@bitchcakesny It's so hard to break that social eating out cycle - so what do you do with your friends instead?My initial response was that I'm actually not very social. Believe it or not, I've been a loner since I was a child and I still spend a great deal of time alone. I think people assume that I live a wild and crazy life, but I really don't. Anyone who knows me will tell you - I'm usually in bed by 10:30 and I often don't socialize (ie: see friends) at night more than once a week - sometimes not at all.
But the more I thought about her question, I realized what a great blog topic it would be because I *did* used to dine out with friends in my eat-whatever-weigh-whatever-and-hate-myself days-
- I used to go to brunch. Often.
- I indulged in pizza and burritos. Especially after drinking.
- I ordered take out. Regularly.
- I went on dinner dates. Weekly.
I engage in those activities now, but only on rare occasions. And they have to be pretty special.
If I do get a meal outside, it's often more functional than anything (say if I'm out all day). And there are only a handful of places I am comfortable going- most of which make the food in front of you (Chipotle, Cosi, Subway). But then occasionally I will treat myself to a local place in my neighborhood with great vegetarian fare (Boneshakers, Papacito's), usually after a big bike ride.
If you are interested, these are the reasons I don't enjoy eating out, after the "food should not be entertainment" theory I subscribe to:
- I don't trust the cleanliness of the food/kitchen/preparer(s).
- I don't want to be subjected to/distracted by/tempted by food.
- I don't like eating while talking (it takes the focus off the food - I feel like dining and socializing should be two separate things).
- I don't like having other people watch me eat.
- I am vegan and health conscious and don't believe there's (for example) no oil or MSG, or I worry that they shared a utensil that touched meat or something else I don't want to ingest.
- I don't like using silverware other people have used.
- I don't want to see/smell meat that other people are eating.
- I know I can make a better, healthier, lower point version of whatever I am going to eat. So why stress myself out *and* pay money for a meal that's not as enjoyable and also higher in calories, fat and points?
- Bars. I realize this may seem counter intuitive to some of you (empty calories? alcohol? but you work out! why do you drink?) I'll remind you that Weight Watchers works to fit your lifestyle. Nothing is off limits. I love beer and I do not deprive myself of it. The way I handle a bar night/event is that I decide ahead of time how much I will drink that night (24 - 48 ounces of beer, max) and I log the points ahead of time. I drink *slowly* and I drink seltzer or water in between sometimes. I also bring my own snacks (most often a banana and almonds) - just in case. I don't always eat them but I like having them with me so I don't end up buying a burrito or other snacks on my way home when I'm buzzed.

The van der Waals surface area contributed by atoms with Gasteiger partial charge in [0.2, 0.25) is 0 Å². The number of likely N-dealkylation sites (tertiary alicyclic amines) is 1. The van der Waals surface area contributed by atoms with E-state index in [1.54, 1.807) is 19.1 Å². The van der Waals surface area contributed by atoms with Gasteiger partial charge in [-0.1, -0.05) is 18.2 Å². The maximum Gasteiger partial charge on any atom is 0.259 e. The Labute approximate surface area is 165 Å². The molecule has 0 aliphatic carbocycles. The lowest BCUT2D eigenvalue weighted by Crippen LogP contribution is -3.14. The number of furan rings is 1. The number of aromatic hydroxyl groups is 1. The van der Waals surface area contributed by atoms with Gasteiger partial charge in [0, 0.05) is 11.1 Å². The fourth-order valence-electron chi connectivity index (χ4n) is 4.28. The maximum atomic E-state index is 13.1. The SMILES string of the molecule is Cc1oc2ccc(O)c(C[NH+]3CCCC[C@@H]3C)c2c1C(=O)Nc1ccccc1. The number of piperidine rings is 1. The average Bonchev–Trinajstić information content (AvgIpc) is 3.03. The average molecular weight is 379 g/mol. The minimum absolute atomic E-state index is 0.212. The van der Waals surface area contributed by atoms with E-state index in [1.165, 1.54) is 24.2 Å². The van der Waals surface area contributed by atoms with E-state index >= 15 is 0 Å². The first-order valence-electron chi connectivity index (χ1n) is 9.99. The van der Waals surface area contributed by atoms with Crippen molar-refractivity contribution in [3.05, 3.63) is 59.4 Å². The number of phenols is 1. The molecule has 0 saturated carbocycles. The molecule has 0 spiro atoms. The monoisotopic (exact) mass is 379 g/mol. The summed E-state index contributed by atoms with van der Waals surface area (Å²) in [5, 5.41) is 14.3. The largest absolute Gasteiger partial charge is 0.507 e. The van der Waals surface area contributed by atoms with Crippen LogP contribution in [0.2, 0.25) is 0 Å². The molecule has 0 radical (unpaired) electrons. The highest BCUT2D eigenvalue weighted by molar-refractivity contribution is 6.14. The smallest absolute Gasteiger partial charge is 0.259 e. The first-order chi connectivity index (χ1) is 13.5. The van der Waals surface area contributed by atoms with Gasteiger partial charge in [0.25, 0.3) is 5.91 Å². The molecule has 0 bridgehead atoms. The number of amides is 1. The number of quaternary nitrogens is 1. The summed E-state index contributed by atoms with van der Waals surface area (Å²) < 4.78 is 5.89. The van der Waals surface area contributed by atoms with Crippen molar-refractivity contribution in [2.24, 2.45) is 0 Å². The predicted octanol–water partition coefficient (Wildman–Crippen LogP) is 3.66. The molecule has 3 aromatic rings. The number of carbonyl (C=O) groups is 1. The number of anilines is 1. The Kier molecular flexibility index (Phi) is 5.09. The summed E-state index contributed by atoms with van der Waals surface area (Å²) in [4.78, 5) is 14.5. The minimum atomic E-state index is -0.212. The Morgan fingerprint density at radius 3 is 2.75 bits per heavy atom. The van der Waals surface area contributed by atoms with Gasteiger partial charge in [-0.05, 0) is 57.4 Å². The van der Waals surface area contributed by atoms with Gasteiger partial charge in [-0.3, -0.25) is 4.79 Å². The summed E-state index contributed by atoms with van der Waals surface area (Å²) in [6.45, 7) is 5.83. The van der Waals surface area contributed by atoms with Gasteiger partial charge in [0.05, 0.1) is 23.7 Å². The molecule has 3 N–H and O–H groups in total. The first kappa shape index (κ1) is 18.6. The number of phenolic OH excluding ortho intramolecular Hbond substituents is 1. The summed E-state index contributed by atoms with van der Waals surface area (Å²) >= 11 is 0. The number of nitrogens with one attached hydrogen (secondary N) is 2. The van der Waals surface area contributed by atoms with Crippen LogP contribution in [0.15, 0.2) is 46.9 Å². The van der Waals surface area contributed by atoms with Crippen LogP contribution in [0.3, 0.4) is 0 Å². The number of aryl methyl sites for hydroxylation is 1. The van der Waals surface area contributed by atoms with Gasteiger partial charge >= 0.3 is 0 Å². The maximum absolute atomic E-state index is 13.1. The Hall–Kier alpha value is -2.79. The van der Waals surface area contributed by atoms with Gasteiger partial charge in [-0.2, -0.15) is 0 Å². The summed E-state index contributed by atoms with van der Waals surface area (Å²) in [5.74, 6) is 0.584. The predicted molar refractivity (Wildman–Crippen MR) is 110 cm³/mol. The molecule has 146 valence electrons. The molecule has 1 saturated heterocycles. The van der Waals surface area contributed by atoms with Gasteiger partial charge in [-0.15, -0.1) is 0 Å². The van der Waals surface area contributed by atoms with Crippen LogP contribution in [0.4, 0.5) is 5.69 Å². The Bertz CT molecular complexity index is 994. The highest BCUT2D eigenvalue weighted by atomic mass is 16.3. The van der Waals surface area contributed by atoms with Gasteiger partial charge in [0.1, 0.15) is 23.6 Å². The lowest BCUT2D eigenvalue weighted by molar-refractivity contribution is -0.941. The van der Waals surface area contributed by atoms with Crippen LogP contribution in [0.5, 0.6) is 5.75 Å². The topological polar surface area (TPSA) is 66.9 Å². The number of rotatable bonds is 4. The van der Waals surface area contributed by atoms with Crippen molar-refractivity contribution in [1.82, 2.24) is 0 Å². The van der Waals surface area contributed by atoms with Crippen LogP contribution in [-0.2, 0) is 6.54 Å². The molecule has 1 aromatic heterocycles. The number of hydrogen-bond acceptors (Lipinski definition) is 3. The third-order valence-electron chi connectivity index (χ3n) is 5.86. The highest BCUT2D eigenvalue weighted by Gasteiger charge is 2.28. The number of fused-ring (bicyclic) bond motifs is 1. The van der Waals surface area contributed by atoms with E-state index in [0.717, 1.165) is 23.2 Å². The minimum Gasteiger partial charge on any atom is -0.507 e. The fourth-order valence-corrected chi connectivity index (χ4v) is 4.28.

- Activities. I like bowling and old school video games, which they just happen to have at some of my favorite bars in the neighborhood. So the focus is not just on alcohol, but you get to do fun stuff and hang out too. But for non-alcohol related activities with friends, I've worked out with them at the gym, biked with them and ran errands or shopped with them. Again, no food involved.
- Parties. I love when my friends have house parties! I treat them the same way as bars - plan the amount of beer I will consume that night and bring my own snacks. Of course if they have some cut up vegetables or something light and vegetarian, I may have some of that as well - but I eat a real meal before I go.
- Transit Adventures. You may not know that I am a big fan of NYC Transit (I have a blog about my commute and transit related adventures, too) and a few times a year, I attend events that the NY Transit Museum offers. I've attended these tours and events with a few different people, as well as alone. Again, no food involved.
If you are trying to get your friends away from the restaurant-as-social-activity cycle, I'd say suggest other things you can do together. Or try to pick a restaurant that gives you the most choices. You can also consider meeting them towards the end of the meal and not being there the whole time. There's always choices and different ways of handling every situation. You just have to think differently.
You may never feel the way about food/dining out as I do and may never want to feel that way, but it works for me. In the end, it's all about finding what works for you. Remember: You always have a choice. Choose wisely!